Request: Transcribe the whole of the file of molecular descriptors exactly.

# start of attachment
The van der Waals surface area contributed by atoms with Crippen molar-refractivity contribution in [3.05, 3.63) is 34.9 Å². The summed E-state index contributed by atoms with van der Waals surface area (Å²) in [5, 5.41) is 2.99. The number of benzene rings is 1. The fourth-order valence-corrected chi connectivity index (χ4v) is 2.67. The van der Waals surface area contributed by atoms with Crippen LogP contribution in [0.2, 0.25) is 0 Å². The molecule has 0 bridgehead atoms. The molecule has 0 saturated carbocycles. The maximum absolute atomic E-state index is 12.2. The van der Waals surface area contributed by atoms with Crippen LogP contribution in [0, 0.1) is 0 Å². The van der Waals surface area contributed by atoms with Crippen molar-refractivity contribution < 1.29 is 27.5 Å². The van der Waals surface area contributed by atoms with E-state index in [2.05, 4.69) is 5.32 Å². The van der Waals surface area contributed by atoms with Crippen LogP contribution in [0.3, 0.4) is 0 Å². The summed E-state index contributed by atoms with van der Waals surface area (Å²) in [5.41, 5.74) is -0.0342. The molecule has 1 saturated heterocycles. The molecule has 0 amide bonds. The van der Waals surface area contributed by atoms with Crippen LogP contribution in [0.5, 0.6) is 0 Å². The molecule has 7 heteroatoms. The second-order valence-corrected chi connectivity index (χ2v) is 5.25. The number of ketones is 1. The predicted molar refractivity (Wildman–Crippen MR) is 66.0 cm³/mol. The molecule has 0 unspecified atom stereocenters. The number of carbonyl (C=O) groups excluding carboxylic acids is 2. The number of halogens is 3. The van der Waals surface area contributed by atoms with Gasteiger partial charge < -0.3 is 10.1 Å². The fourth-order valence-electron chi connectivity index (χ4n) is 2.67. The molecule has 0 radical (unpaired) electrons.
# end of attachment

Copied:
The van der Waals surface area contributed by atoms with Crippen molar-refractivity contribution in [3.05, 3.63) is 34.9 Å². The summed E-state index contributed by atoms with van der Waals surface area (Å²) in [5, 5.41) is 2.99. The number of benzene rings is 1. The fourth-order valence-corrected chi connectivity index (χ4v) is 2.67. The van der Waals surface area contributed by atoms with Crippen LogP contribution in [0.2, 0.25) is 0 Å². The molecule has 0 bridgehead atoms. The molecule has 0 saturated carbocycles. The maximum absolute atomic E-state index is 12.2. The van der Waals surface area contributed by atoms with Crippen LogP contribution in [0, 0.1) is 0 Å². The van der Waals surface area contributed by atoms with Crippen molar-refractivity contribution < 1.29 is 27.5 Å². The van der Waals surface area contributed by atoms with E-state index in [2.05, 4.69) is 5.32 Å². The van der Waals surface area contributed by atoms with Crippen LogP contribution in [0.3, 0.4) is 0 Å². The summed E-state index contributed by atoms with van der Waals surface area (Å²) in [5.41, 5.74) is -0.0342. The molecule has 1 saturated heterocycles. The molecule has 0 amide bonds. The van der Waals surface area contributed by atoms with Crippen LogP contribution in [0.5, 0.6) is 0 Å². The molecule has 7 heteroatoms. The second-order valence-corrected chi connectivity index (χ2v) is 5.25. The number of ketones is 1. The predicted molar refractivity (Wildman–Crippen MR) is 66.0 cm³/mol. The molecule has 0 unspecified atom stereocenters. The number of carbonyl (C=O) groups excluding carboxylic acids is 2. The number of halogens is 3. The van der Waals surface area contributed by atoms with Gasteiger partial charge < -0.3 is 10.1 Å². The fourth-order valence-electron chi connectivity index (χ4n) is 2.67. The molecule has 0 radical (unpaired) electrons.